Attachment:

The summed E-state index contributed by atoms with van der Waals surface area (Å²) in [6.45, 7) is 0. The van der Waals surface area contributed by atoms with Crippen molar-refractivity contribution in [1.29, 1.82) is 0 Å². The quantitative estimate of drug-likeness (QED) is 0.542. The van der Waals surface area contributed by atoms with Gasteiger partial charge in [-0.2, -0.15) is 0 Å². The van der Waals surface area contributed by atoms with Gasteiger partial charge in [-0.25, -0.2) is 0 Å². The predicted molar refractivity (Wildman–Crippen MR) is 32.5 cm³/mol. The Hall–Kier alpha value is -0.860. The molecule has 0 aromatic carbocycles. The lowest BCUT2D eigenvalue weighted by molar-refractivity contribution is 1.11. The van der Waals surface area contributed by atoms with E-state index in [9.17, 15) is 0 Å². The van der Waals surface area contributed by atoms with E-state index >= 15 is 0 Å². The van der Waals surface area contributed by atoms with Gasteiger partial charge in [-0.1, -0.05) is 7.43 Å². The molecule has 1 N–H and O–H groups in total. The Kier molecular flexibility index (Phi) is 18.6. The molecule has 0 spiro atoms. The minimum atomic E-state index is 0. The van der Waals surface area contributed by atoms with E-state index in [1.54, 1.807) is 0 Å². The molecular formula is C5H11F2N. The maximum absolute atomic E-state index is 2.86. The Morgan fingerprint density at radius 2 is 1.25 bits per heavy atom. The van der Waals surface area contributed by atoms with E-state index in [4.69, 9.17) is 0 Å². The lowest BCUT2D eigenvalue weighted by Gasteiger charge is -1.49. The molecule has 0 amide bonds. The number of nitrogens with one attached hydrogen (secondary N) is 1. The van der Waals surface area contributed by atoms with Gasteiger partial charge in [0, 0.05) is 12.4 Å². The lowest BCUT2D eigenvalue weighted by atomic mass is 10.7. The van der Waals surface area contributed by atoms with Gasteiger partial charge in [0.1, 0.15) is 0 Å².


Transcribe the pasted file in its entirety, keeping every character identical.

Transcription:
The summed E-state index contributed by atoms with van der Waals surface area (Å²) in [6.45, 7) is 0. The van der Waals surface area contributed by atoms with Crippen molar-refractivity contribution in [1.29, 1.82) is 0 Å². The quantitative estimate of drug-likeness (QED) is 0.542. The van der Waals surface area contributed by atoms with Gasteiger partial charge in [-0.2, -0.15) is 0 Å². The van der Waals surface area contributed by atoms with Gasteiger partial charge in [-0.25, -0.2) is 0 Å². The predicted molar refractivity (Wildman–Crippen MR) is 32.5 cm³/mol. The Hall–Kier alpha value is -0.860. The molecule has 0 aromatic carbocycles. The lowest BCUT2D eigenvalue weighted by molar-refractivity contribution is 1.11. The van der Waals surface area contributed by atoms with E-state index in [9.17, 15) is 0 Å². The van der Waals surface area contributed by atoms with E-state index >= 15 is 0 Å². The van der Waals surface area contributed by atoms with Gasteiger partial charge in [-0.1, -0.05) is 7.43 Å². The molecule has 1 N–H and O–H groups in total. The Kier molecular flexibility index (Phi) is 18.6. The molecule has 0 spiro atoms. The minimum atomic E-state index is 0. The van der Waals surface area contributed by atoms with E-state index in [1.54, 1.807) is 0 Å². The molecular formula is C5H11F2N. The maximum absolute atomic E-state index is 2.86. The Morgan fingerprint density at radius 2 is 1.25 bits per heavy atom. The van der Waals surface area contributed by atoms with E-state index in [4.69, 9.17) is 0 Å². The lowest BCUT2D eigenvalue weighted by Gasteiger charge is -1.49. The molecule has 0 amide bonds. The number of nitrogens with one attached hydrogen (secondary N) is 1. The van der Waals surface area contributed by atoms with Gasteiger partial charge in [0, 0.05) is 12.4 Å². The lowest BCUT2D eigenvalue weighted by atomic mass is 10.7. The van der Waals surface area contributed by atoms with Gasteiger partial charge in [0.1, 0.15) is 0 Å².